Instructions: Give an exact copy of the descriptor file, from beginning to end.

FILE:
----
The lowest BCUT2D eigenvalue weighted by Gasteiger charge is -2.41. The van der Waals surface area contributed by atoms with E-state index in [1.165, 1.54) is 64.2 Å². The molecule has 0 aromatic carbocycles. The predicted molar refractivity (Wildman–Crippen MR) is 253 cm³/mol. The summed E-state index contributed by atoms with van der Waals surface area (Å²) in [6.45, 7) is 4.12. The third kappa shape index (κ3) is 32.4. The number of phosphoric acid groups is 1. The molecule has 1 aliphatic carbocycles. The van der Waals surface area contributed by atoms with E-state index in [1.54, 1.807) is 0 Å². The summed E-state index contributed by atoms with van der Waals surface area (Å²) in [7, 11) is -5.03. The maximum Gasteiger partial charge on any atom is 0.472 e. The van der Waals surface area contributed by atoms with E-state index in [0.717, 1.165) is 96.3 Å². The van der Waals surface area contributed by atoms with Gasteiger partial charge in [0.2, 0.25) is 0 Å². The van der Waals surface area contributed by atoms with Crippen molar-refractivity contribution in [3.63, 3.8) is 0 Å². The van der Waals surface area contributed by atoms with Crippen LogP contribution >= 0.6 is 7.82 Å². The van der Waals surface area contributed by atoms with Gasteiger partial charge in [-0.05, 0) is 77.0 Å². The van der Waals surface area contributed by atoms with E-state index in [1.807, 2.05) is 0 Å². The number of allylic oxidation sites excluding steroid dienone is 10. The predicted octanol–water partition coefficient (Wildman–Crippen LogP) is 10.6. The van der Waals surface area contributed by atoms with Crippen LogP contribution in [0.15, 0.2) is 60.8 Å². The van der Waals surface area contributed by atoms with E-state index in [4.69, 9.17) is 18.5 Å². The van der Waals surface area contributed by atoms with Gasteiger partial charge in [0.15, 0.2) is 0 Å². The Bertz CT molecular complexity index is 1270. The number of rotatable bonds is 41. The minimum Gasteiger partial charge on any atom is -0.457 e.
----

The lowest BCUT2D eigenvalue weighted by Gasteiger charge is -2.41. The van der Waals surface area contributed by atoms with E-state index in [1.165, 1.54) is 64.2 Å². The molecule has 0 aromatic carbocycles. The predicted molar refractivity (Wildman–Crippen MR) is 253 cm³/mol. The summed E-state index contributed by atoms with van der Waals surface area (Å²) in [6.45, 7) is 4.12. The third kappa shape index (κ3) is 32.4. The number of phosphoric acid groups is 1. The molecule has 1 aliphatic carbocycles. The van der Waals surface area contributed by atoms with E-state index in [1.54, 1.807) is 0 Å². The summed E-state index contributed by atoms with van der Waals surface area (Å²) in [7, 11) is -5.03. The maximum Gasteiger partial charge on any atom is 0.472 e. The van der Waals surface area contributed by atoms with E-state index in [0.717, 1.165) is 96.3 Å². The van der Waals surface area contributed by atoms with Gasteiger partial charge in [0.2, 0.25) is 0 Å². The van der Waals surface area contributed by atoms with Crippen molar-refractivity contribution in [3.63, 3.8) is 0 Å². The van der Waals surface area contributed by atoms with Crippen LogP contribution >= 0.6 is 7.82 Å². The van der Waals surface area contributed by atoms with Gasteiger partial charge in [-0.05, 0) is 77.0 Å². The van der Waals surface area contributed by atoms with E-state index in [1.807, 2.05) is 0 Å². The number of allylic oxidation sites excluding steroid dienone is 10. The predicted octanol–water partition coefficient (Wildman–Crippen LogP) is 10.6. The van der Waals surface area contributed by atoms with Crippen LogP contribution in [0.15, 0.2) is 60.8 Å². The van der Waals surface area contributed by atoms with E-state index in [4.69, 9.17) is 18.5 Å². The van der Waals surface area contributed by atoms with Gasteiger partial charge in [0.15, 0.2) is 0 Å². The Bertz CT molecular complexity index is 1270. The number of rotatable bonds is 41. The minimum Gasteiger partial charge on any atom is -0.457 e.